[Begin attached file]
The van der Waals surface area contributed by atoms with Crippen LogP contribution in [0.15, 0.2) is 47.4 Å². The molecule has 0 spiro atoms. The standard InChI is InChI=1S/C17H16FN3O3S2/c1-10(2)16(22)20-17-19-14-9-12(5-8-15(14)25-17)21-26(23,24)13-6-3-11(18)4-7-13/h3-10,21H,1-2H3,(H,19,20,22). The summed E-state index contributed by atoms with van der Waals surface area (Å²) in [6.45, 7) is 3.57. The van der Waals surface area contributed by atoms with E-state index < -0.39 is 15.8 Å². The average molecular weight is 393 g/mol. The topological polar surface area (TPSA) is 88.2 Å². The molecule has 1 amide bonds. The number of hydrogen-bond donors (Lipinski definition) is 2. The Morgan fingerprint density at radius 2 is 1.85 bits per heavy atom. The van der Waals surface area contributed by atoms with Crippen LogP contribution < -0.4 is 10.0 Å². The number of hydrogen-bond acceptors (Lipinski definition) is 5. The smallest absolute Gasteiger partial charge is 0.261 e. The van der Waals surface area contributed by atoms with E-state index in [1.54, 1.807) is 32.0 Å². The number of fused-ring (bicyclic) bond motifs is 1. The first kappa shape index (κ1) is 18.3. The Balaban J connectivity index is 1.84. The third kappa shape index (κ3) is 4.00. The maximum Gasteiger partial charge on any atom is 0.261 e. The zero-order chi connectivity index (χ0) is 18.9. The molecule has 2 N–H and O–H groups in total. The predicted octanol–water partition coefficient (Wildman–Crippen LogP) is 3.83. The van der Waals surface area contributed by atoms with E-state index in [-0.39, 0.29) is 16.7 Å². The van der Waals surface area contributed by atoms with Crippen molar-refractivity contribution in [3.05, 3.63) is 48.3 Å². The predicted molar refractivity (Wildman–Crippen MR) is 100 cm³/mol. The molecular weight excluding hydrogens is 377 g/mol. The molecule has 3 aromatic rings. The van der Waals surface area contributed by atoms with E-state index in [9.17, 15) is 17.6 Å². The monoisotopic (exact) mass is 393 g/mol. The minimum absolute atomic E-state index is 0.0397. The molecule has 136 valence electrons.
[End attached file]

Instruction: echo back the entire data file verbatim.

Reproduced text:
The van der Waals surface area contributed by atoms with Crippen LogP contribution in [0.15, 0.2) is 47.4 Å². The molecule has 0 spiro atoms. The standard InChI is InChI=1S/C17H16FN3O3S2/c1-10(2)16(22)20-17-19-14-9-12(5-8-15(14)25-17)21-26(23,24)13-6-3-11(18)4-7-13/h3-10,21H,1-2H3,(H,19,20,22). The summed E-state index contributed by atoms with van der Waals surface area (Å²) in [6.45, 7) is 3.57. The van der Waals surface area contributed by atoms with E-state index < -0.39 is 15.8 Å². The average molecular weight is 393 g/mol. The topological polar surface area (TPSA) is 88.2 Å². The molecule has 1 amide bonds. The number of hydrogen-bond donors (Lipinski definition) is 2. The Morgan fingerprint density at radius 2 is 1.85 bits per heavy atom. The van der Waals surface area contributed by atoms with Crippen LogP contribution < -0.4 is 10.0 Å². The number of hydrogen-bond acceptors (Lipinski definition) is 5. The smallest absolute Gasteiger partial charge is 0.261 e. The van der Waals surface area contributed by atoms with E-state index in [1.54, 1.807) is 32.0 Å². The number of fused-ring (bicyclic) bond motifs is 1. The first kappa shape index (κ1) is 18.3. The Balaban J connectivity index is 1.84. The third kappa shape index (κ3) is 4.00. The maximum Gasteiger partial charge on any atom is 0.261 e. The zero-order chi connectivity index (χ0) is 18.9. The molecule has 2 N–H and O–H groups in total. The predicted octanol–water partition coefficient (Wildman–Crippen LogP) is 3.83. The van der Waals surface area contributed by atoms with E-state index in [-0.39, 0.29) is 16.7 Å². The van der Waals surface area contributed by atoms with Crippen molar-refractivity contribution in [3.05, 3.63) is 48.3 Å². The predicted molar refractivity (Wildman–Crippen MR) is 100 cm³/mol. The molecular weight excluding hydrogens is 377 g/mol. The molecule has 3 aromatic rings. The van der Waals surface area contributed by atoms with E-state index in [9.17, 15) is 17.6 Å². The monoisotopic (exact) mass is 393 g/mol. The minimum absolute atomic E-state index is 0.0397. The molecule has 136 valence electrons.